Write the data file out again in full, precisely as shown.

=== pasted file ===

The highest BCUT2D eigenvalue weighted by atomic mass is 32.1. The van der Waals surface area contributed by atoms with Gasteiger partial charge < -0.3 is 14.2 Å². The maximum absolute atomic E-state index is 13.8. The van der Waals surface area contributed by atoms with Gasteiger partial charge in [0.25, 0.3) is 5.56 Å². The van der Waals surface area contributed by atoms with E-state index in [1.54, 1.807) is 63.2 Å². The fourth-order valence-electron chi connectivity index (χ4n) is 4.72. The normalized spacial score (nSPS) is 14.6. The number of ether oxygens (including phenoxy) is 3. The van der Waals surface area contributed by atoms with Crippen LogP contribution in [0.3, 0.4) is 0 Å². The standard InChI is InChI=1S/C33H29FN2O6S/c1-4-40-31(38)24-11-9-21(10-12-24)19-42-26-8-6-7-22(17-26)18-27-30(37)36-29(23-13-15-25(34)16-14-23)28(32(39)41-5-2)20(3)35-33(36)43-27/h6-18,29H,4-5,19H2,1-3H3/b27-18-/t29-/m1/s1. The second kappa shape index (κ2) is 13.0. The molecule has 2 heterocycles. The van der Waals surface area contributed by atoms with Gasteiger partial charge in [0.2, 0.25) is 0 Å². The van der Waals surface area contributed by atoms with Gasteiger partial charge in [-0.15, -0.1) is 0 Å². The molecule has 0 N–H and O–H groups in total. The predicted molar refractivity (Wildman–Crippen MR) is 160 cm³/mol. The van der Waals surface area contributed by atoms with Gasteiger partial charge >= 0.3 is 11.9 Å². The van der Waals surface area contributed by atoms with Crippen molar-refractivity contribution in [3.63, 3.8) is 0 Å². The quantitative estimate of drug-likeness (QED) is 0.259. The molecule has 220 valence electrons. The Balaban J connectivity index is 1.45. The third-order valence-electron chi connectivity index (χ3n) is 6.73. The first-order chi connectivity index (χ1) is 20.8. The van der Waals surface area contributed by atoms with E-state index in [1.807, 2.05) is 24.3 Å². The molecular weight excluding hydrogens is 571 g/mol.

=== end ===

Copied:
The highest BCUT2D eigenvalue weighted by atomic mass is 32.1. The van der Waals surface area contributed by atoms with Gasteiger partial charge < -0.3 is 14.2 Å². The maximum absolute atomic E-state index is 13.8. The van der Waals surface area contributed by atoms with Gasteiger partial charge in [0.25, 0.3) is 5.56 Å². The van der Waals surface area contributed by atoms with E-state index in [1.54, 1.807) is 63.2 Å². The fourth-order valence-electron chi connectivity index (χ4n) is 4.72. The normalized spacial score (nSPS) is 14.6. The number of ether oxygens (including phenoxy) is 3. The van der Waals surface area contributed by atoms with Crippen LogP contribution in [0.3, 0.4) is 0 Å². The standard InChI is InChI=1S/C33H29FN2O6S/c1-4-40-31(38)24-11-9-21(10-12-24)19-42-26-8-6-7-22(17-26)18-27-30(37)36-29(23-13-15-25(34)16-14-23)28(32(39)41-5-2)20(3)35-33(36)43-27/h6-18,29H,4-5,19H2,1-3H3/b27-18-/t29-/m1/s1. The second kappa shape index (κ2) is 13.0. The molecule has 2 heterocycles. The van der Waals surface area contributed by atoms with Gasteiger partial charge in [0.2, 0.25) is 0 Å². The van der Waals surface area contributed by atoms with Gasteiger partial charge in [-0.15, -0.1) is 0 Å². The molecule has 0 N–H and O–H groups in total. The predicted molar refractivity (Wildman–Crippen MR) is 160 cm³/mol. The van der Waals surface area contributed by atoms with Gasteiger partial charge >= 0.3 is 11.9 Å². The van der Waals surface area contributed by atoms with Crippen molar-refractivity contribution in [3.63, 3.8) is 0 Å². The quantitative estimate of drug-likeness (QED) is 0.259. The molecule has 220 valence electrons. The Balaban J connectivity index is 1.45. The third-order valence-electron chi connectivity index (χ3n) is 6.73. The first-order chi connectivity index (χ1) is 20.8. The van der Waals surface area contributed by atoms with E-state index in [1.807, 2.05) is 24.3 Å². The molecular weight excluding hydrogens is 571 g/mol.